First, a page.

• Connection Origin (Geolocation): Coming soon! Is the Workspot Client trying to connect from a disallowed country?
  • Domain Joined: Is Windows joined to a mandatory AD domain?
  • Processes/Services: Are other specified processes and services running?
  • Custom Script: Has a custom script (optional) reported success?

Understanding these capabilities is crucial for any business seeking to strengthen its cybersecurity posture, especially in an era where remote work is prevalent. From the Windows version to specific running processes, these checks form a comprehensive security protocol to shield your organization from cyber threats. Let’s take a closer look at how this feature set works:

How it Works

A posture check is carried out as the initial phase of the sign-in procedure whenever an end-user logs into Workspot Client for Windows and launches a desktop or application. This is displayed in the popup that shows the connection’s progress:

Workspot Client will connect the user to the distant resource if the posture check is successful. If it fails, a warning or a failure popup will appear. This is determined by whether or not the security policy specified in Workspot Control is designed by your IT team to either warn the user about which requirements have not been met or to prohibit access.

Configuring Posture Check in Workspot

Workspot Control is used to put the posture check capabilities to work to help protect your organization. Knowing what kinds of checks to run and how to set them up most efficiently is essential to sustaining a strong cybersecurity posture over time.

Workspot Control’s default setting does not enable posture checking so as the watchful protector of your organization’s cybersecurity, you are responsible for implementing it. A detailed guide for easily configuring posture checking is available from your Customer Success champion at Workspot or from the Workspot Community site.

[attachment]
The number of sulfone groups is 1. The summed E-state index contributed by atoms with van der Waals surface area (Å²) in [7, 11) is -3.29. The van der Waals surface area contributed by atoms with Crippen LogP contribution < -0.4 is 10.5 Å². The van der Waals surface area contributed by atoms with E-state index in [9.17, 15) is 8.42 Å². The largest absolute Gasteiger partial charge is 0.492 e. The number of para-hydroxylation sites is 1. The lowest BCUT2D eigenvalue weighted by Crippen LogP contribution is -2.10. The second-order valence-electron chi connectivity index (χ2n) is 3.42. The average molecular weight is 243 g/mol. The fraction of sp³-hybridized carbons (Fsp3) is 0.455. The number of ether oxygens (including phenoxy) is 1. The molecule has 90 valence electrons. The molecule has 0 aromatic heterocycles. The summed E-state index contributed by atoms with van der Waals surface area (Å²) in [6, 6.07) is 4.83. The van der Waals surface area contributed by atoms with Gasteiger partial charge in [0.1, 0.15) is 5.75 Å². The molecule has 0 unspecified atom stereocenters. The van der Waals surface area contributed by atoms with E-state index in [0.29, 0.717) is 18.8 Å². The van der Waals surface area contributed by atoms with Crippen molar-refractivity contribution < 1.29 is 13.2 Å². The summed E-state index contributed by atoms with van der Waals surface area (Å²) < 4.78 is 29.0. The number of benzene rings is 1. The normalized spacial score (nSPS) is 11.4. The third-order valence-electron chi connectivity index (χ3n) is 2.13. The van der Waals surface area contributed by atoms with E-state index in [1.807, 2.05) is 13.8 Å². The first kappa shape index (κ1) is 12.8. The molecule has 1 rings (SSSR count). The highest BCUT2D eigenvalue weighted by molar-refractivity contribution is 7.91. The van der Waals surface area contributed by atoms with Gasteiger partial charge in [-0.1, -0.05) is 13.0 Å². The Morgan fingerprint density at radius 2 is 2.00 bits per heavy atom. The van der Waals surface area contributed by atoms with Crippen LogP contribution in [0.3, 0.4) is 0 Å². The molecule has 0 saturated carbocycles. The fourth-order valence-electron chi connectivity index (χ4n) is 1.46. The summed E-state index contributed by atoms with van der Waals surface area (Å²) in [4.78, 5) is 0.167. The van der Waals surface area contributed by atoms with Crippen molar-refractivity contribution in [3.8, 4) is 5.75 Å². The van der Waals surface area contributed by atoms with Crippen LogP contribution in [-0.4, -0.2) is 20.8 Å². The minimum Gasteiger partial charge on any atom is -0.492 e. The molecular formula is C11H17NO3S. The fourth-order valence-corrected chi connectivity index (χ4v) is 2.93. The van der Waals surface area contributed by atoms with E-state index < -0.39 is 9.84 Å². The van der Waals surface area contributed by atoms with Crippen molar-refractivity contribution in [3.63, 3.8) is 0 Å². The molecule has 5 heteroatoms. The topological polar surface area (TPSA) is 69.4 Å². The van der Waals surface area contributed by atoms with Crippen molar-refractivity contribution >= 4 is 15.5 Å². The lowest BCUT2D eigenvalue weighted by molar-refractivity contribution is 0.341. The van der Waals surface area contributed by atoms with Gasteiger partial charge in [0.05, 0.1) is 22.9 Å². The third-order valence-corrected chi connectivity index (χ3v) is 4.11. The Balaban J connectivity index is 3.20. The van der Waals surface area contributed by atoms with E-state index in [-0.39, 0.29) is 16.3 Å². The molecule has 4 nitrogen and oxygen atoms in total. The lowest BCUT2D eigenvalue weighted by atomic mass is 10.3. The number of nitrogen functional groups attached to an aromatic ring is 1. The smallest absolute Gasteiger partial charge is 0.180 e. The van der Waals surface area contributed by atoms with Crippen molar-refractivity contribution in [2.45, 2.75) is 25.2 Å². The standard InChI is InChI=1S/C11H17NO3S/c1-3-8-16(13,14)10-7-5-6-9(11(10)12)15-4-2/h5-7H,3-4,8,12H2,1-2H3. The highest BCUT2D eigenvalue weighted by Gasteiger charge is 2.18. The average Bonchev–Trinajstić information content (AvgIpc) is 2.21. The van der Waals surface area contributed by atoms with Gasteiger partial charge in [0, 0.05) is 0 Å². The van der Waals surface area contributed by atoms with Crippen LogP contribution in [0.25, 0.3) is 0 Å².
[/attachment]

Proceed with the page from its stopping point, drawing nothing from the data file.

Microsoft Windows Version: You can set a minimum version number (build number) for Microsoft Windows 10 and 11. Checks for the two operating systems are configured independently.

Microsoft Windows Update: The Windows Update option lets you warn or deny users running a Windows version released several days ago.

Antivirus and Firewall: The Workspot Client checks with Windows to see if antivirus and firewall protection are active.

Client Environment (Miscellaneous Checks): Additional, more specialized tests are also available:

  • Connected via Wi-Fi. Use this if you wish to discourage or forbid users from connecting over anything but wired network connections.
  • Running in a VM. You can enforce this here if you don’t allow users to connect from a virtual machine. The Client can detect the most popular VM types.
  • Geolocation (connection origin): Coming soon! Checks the apparent location of the Client. Use this to allow connections only if they appear to originate in certain countries or to forbid a list of countries. This feature uses three-letter ISO codes such as “USA”—separate multiple entries with commas.
  • Domain joined: Use this if you only recommend/allow end-users to connect via Windows computers connected to an approved AD domain. This can help prevent random computers from connecting to your Workspot desktops.

Process/Service Checks: With Workspot Client for Windows 5.0 or higher, you can also check to see if specified processes and services are running and set actions for when they are running.

Custom Script: With Workspot Client for Windows 5.0 or higher, you can specify a custom PowerShell script for the Client to download and run, with success/failure determined by its exit status. The Workspot Client will run these tests along with other posture-check tests you specify.


As businesses continue to adapt to remote work, integrating posture checking into your security strategy is no longer optional; it is a necessity. Posture checking fortifies your defenses against cyber threats and fosters a security-conscious culture among your workforce. As an IT or business executive, embracing such proactive measures is integral to ensure that the transition to remote work doesn’t compromise the security of your business.